Re: State Functions - Heat vs. Temperature

heat is a property that is heavily influenced by that path taken to reach its final value, which is what a state function is not. because heat is typically defined as the energy transferred between a system and its surroundings, the amount of heat transferred depends on the process happening in that...
by lilymayek_1E
Sat Jan 25, 2020 3:41 pm
Forum: Reaction Enthalpies (e.g., Using Hess’s Law, Bond Enthalpies, Standard Enthalpies of Formation)
Topic: standard enthalpy
Replies: 2
Views: 17

Re: standard enthalpy

so conceptually, standard (reaction) enthalpy (which is what I think you're asking about) is the enthalpy when reactants are in their standard (most stable) state and the reactants are in their standard state as well. additionally, these standard enthalpies are all measured at 1atm, because at diffe...
by lilymayek_1E
Sat Jan 25, 2020 3:28 pm
Forum: Administrative Questions and Class Announcements
Topic: Chem Community Questions Due Date
Replies: 2
Views: 33

Re: Chem Community Questions Due Date

chem community questions are always due on sunday (11:59pm) I'm almost positive; that was the due date last quarter & I always posted before then and got full credit!
by lilymayek_1E
Sat Jan 25, 2020 3:26 pm
Forum: Heat Capacities, Calorimeters & Calorimetry Calculations
Topic: work
Replies: 5
Views: 39

Re: work

work is defined as achieving some sort of motion against an opposing force, and is characterized by the equation w= opposing force(on object/system) x distance moved. you can think of it as lifting an object up off the ground; you're opposing the force of gravity by lifting that object, and moving i...
by lilymayek_1E
Sat Jan 25, 2020 3:06 pm
Forum: Heat Capacities, Calorimeters & Calorimetry Calculations
Topic: state functions?
Replies: 6
Views: 291

Re: state functions?

state functions are only determined by final & initial values, much like how a state property is determined by its current state & not the path taken to obtain that state.
by lilymayek_1E
Sat Jan 25, 2020 2:31 pm
Forum: Phase Changes & Related Calculations
Topic: Lecture Notes Last Friday 1/17/20
Replies: 2
Views: 33

Re: Lecture Notes Last Friday 1/17/20

the lecture last Friday was primarily focused on a lot of math concepts surrounding % pronation, pHs of salt solutions, buffers, and weak base/acid calculations. there were a lot of examples for calculations surrounding this, so I can send you an email with those examples!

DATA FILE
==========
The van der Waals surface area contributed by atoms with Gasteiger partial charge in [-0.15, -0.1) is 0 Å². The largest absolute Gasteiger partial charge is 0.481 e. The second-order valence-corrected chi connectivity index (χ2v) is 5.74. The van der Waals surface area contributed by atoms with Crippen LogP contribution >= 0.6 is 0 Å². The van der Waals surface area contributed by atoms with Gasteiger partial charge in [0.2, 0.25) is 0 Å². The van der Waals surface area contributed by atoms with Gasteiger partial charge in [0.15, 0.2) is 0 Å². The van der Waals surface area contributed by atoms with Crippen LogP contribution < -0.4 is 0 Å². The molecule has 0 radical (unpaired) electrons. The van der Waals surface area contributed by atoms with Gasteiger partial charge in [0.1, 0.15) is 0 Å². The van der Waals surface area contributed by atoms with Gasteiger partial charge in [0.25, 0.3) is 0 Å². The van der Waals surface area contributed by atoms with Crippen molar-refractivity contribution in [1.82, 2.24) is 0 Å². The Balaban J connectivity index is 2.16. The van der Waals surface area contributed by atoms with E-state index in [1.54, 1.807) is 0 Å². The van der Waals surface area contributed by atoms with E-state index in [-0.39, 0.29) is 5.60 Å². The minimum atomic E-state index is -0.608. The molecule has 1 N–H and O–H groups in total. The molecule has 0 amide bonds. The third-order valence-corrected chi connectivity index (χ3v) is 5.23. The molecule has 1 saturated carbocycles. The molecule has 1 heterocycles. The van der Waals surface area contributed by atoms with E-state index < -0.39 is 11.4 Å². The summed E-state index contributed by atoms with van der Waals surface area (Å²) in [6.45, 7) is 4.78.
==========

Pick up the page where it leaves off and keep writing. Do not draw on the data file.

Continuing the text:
by lilymayek_1E
Mon Jan 20, 2020 3:16 pm
Forum: Equilibrium Constants & Calculating Concentrations
Topic: 5I.25
Replies: 2
Views: 31

Re: 5I.25

so I did this problem & checked the solutions manual, and really the only way it works well to get the final concentrations is to use the quadratic formula. Because every compound has an initial value (& will, as a result, have an "x" value of product added/removed), your K= P/R ra...
by lilymayek_1E
Mon Jan 20, 2020 3:07 pm
Forum: *Making Buffers & Calculating Buffer pH (Henderson-Hasselbalch Equation)
Topic: pH of a buffer solution calculation
Replies: 4
Views: 306

Re: pH of a buffer solution calculation

you can use an ICE table for a buffer solution; we had the example of HNO2+H2O = H3O+ + NO2- in lecture to find the pH of that particular buffer solution; we can probably easily use the Henderson-Hasselbach equation too (as long as you don't get the acid/base & it's conjugate flipped around!)
by lilymayek_1E
Mon Jan 20, 2020 3:05 pm
Forum: Acidity & Basicity Constants and The Conjugate Seesaw
Topic: ka/kb and pH/pOH relationship
Replies: 1
Views: 58

Re: ka/kb and pH/pOH relationship

if you're talking about the "conjugate seesaw" example in lecture, you're correct in that [H3O+] is related to Ka (because it's the K constant of the acid). Ka and Kb are related to pH and pOH, because taking the negative log of that particular K value value (where it's the Ka or Kb depend...
by lilymayek_1E
Mon Jan 13, 2020 12:25 pm
Forum: Non-Equilibrium Conditions & The Reaction Quotient
Topic: PV=nRT
Replies: 9
Views: 66

Re: PV=nRT

have we gone over this in class in an example equation? not really; lavelle primarily showed us pv=nrt and how we can get the calculation for concentration (concentration=p/rt) from the equation. there are a lot of practice problems in the textbook that are about going from partial pressure (p) and...